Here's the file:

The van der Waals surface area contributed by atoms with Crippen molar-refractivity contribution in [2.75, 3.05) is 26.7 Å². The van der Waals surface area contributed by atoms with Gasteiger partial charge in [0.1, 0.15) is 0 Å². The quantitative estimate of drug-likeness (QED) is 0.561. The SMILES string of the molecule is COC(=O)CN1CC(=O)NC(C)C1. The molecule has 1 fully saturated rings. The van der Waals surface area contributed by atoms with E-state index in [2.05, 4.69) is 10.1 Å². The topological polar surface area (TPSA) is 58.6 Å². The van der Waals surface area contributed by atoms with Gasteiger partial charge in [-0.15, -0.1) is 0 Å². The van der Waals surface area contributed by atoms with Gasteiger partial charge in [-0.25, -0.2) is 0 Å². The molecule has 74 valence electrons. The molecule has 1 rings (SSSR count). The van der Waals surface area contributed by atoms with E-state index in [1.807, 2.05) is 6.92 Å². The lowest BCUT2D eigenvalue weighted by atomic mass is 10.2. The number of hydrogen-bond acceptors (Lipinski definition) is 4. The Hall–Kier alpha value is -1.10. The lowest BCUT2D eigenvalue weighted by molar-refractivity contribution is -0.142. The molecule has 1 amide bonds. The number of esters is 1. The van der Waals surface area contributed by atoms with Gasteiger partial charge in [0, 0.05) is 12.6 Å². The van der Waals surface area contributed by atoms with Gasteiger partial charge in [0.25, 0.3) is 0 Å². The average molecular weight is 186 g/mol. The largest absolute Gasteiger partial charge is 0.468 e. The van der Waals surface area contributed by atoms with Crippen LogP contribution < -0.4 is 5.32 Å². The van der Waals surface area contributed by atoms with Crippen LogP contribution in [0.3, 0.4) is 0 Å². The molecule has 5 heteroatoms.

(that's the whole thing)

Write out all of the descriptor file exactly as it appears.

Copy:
The van der Waals surface area contributed by atoms with Crippen molar-refractivity contribution in [2.75, 3.05) is 26.7 Å². The van der Waals surface area contributed by atoms with Gasteiger partial charge in [0.1, 0.15) is 0 Å². The quantitative estimate of drug-likeness (QED) is 0.561. The SMILES string of the molecule is COC(=O)CN1CC(=O)NC(C)C1. The molecule has 1 fully saturated rings. The van der Waals surface area contributed by atoms with E-state index in [2.05, 4.69) is 10.1 Å². The topological polar surface area (TPSA) is 58.6 Å². The van der Waals surface area contributed by atoms with Gasteiger partial charge in [-0.15, -0.1) is 0 Å². The van der Waals surface area contributed by atoms with Gasteiger partial charge in [-0.25, -0.2) is 0 Å². The molecule has 74 valence electrons. The molecule has 1 rings (SSSR count). The van der Waals surface area contributed by atoms with E-state index in [1.807, 2.05) is 6.92 Å². The lowest BCUT2D eigenvalue weighted by atomic mass is 10.2. The number of hydrogen-bond acceptors (Lipinski definition) is 4. The Hall–Kier alpha value is -1.10. The lowest BCUT2D eigenvalue weighted by molar-refractivity contribution is -0.142. The molecule has 1 amide bonds. The number of esters is 1. The van der Waals surface area contributed by atoms with Gasteiger partial charge in [0, 0.05) is 12.6 Å². The van der Waals surface area contributed by atoms with Gasteiger partial charge in [0.25, 0.3) is 0 Å². The average molecular weight is 186 g/mol. The largest absolute Gasteiger partial charge is 0.468 e. The van der Waals surface area contributed by atoms with Crippen LogP contribution < -0.4 is 5.32 Å². The van der Waals surface area contributed by atoms with Crippen LogP contribution in [0.3, 0.4) is 0 Å². The molecule has 5 heteroatoms.